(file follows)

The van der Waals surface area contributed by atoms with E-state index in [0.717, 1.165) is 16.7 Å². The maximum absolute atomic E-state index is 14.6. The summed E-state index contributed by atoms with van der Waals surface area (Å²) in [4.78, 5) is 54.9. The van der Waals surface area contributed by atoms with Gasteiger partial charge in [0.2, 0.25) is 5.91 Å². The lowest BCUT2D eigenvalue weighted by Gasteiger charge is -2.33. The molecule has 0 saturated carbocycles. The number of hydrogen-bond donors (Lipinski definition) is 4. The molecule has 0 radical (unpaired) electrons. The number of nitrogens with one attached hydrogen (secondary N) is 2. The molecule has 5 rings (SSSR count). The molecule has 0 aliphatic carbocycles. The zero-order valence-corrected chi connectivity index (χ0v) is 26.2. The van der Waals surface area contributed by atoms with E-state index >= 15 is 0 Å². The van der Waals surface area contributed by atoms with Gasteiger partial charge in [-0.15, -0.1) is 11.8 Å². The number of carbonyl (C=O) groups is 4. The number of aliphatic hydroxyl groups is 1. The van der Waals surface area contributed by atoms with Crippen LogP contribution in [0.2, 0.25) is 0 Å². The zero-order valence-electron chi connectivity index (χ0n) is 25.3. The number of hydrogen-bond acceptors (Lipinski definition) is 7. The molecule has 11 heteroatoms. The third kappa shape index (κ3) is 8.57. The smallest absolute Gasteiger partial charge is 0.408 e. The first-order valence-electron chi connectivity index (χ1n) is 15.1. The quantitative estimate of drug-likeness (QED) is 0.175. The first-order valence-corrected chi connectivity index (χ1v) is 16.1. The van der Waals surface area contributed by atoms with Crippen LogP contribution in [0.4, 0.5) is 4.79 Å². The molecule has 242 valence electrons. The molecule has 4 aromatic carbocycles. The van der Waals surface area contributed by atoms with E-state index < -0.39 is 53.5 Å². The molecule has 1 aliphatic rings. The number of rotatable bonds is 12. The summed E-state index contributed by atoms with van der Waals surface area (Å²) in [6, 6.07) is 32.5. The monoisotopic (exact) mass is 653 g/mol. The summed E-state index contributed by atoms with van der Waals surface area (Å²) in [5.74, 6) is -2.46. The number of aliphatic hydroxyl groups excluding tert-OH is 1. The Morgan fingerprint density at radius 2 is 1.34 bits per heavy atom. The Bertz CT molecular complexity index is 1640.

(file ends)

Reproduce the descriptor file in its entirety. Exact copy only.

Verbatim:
The van der Waals surface area contributed by atoms with E-state index in [0.717, 1.165) is 16.7 Å². The maximum absolute atomic E-state index is 14.6. The summed E-state index contributed by atoms with van der Waals surface area (Å²) in [4.78, 5) is 54.9. The van der Waals surface area contributed by atoms with Gasteiger partial charge in [0.2, 0.25) is 5.91 Å². The lowest BCUT2D eigenvalue weighted by Gasteiger charge is -2.33. The molecule has 0 saturated carbocycles. The number of hydrogen-bond donors (Lipinski definition) is 4. The molecule has 0 radical (unpaired) electrons. The number of nitrogens with one attached hydrogen (secondary N) is 2. The molecule has 5 rings (SSSR count). The molecule has 0 aliphatic carbocycles. The zero-order valence-corrected chi connectivity index (χ0v) is 26.2. The van der Waals surface area contributed by atoms with E-state index >= 15 is 0 Å². The van der Waals surface area contributed by atoms with Gasteiger partial charge in [-0.15, -0.1) is 11.8 Å². The number of carbonyl (C=O) groups is 4. The number of aliphatic hydroxyl groups is 1. The van der Waals surface area contributed by atoms with Crippen LogP contribution in [0.2, 0.25) is 0 Å². The zero-order valence-electron chi connectivity index (χ0n) is 25.3. The number of hydrogen-bond acceptors (Lipinski definition) is 7. The molecule has 11 heteroatoms. The third kappa shape index (κ3) is 8.57. The smallest absolute Gasteiger partial charge is 0.408 e. The first-order valence-electron chi connectivity index (χ1n) is 15.1. The quantitative estimate of drug-likeness (QED) is 0.175. The first-order valence-corrected chi connectivity index (χ1v) is 16.1. The van der Waals surface area contributed by atoms with Crippen LogP contribution in [0.4, 0.5) is 4.79 Å². The molecule has 242 valence electrons. The molecule has 4 aromatic carbocycles. The van der Waals surface area contributed by atoms with E-state index < -0.39 is 53.5 Å². The molecule has 1 aliphatic rings. The number of rotatable bonds is 12. The summed E-state index contributed by atoms with van der Waals surface area (Å²) in [6, 6.07) is 32.5. The monoisotopic (exact) mass is 653 g/mol. The summed E-state index contributed by atoms with van der Waals surface area (Å²) in [5.74, 6) is -2.46. The number of aliphatic hydroxyl groups excluding tert-OH is 1. The Morgan fingerprint density at radius 2 is 1.34 bits per heavy atom. The Bertz CT molecular complexity index is 1640.